Introduction to GFS

Understand the requirements that led to the development of GFS and learn about its architecture.

Problems with traditional file systems

Before Google File System (GFS), there were single-node file systems, network-attached storage (NAS) systems, and storage area networks (SAN). These file systems served well at the time they were designed. However, with the growing demands of data storage and processing needs of large distributed data-intensive applications, these systems had limitations, some of which have been discussed below.

A single-node file system is a system that runs on a single computer and manages the storage attached to it. A single server has limited resources like storage space, processing power, as well as I/O operations that can be performed on a storage disk per second. We can attach substantial storage capacity to a single server, increase the RAM, and upgrade the processor, but there are limits to this type of vertical scaling. A single server also has limitations regarding the number of data reads and writes, and how quickly data is stored and accessed. These limitations restrict the system's ability to process large datasets and serve a large number of clients simultaneously. We also, can't ignore the fact that a single-node system is a single point of failure where the system becomes unavailable to the users. The focus should be on high throughputThroughput measures how much data is being sent through your network at any given moment. It is frequently measured in bits per second. [source:] rather than low latencyLatency refers to the amount of time it takes for your data to be sent to its intended destination. It’s also referred to as the delay in moving data between two clients. It is usually measured in milliseconds (ms). The lower it is, the better. [source:] for applications requiring large datasets processing.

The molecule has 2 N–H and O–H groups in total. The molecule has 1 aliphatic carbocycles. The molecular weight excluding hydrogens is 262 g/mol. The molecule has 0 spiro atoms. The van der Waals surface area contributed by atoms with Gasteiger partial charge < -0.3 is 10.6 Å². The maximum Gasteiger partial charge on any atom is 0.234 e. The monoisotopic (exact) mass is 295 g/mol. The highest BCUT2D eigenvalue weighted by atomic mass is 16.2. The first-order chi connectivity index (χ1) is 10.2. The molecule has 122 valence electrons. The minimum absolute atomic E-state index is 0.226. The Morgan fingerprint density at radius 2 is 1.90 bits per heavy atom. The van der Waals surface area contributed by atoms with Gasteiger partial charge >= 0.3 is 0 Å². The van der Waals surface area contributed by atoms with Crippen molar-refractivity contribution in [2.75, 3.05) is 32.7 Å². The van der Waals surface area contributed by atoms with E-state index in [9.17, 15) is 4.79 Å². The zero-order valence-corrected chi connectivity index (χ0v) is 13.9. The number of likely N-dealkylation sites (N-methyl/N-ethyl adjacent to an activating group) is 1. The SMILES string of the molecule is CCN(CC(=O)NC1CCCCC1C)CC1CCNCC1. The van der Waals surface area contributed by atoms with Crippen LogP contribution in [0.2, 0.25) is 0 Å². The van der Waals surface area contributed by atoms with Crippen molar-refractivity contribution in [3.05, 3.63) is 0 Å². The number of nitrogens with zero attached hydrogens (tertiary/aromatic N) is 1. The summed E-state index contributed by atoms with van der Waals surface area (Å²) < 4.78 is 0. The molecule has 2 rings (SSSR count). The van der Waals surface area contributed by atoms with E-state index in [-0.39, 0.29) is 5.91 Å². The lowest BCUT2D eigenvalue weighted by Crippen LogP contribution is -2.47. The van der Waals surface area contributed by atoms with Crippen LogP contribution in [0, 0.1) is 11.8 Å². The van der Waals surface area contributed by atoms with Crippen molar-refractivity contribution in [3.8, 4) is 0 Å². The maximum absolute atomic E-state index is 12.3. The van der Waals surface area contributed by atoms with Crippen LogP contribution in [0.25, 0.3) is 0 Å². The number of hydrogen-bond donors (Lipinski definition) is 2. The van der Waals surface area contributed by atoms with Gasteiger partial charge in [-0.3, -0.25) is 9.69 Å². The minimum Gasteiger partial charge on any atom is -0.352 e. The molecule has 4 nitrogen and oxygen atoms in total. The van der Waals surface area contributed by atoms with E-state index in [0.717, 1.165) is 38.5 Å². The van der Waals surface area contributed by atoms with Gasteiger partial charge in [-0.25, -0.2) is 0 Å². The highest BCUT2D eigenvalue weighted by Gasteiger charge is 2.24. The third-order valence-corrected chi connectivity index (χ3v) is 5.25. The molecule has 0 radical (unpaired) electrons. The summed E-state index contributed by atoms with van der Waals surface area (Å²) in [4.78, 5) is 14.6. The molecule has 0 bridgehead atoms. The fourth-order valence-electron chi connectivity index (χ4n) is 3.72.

The network-attached storage (NAS) system consists of a file-level storage server with multiple clients connected to it over a network running the network file system (NFS) protocol. Clients can store and access the files on this remote storage server like the local files. The NAS system has the same limitations as a single-node file system. Setting up and managing a NAS system is easy but expensive to scale. This system can also suffer from throughput issues while accessing large files from a single server.

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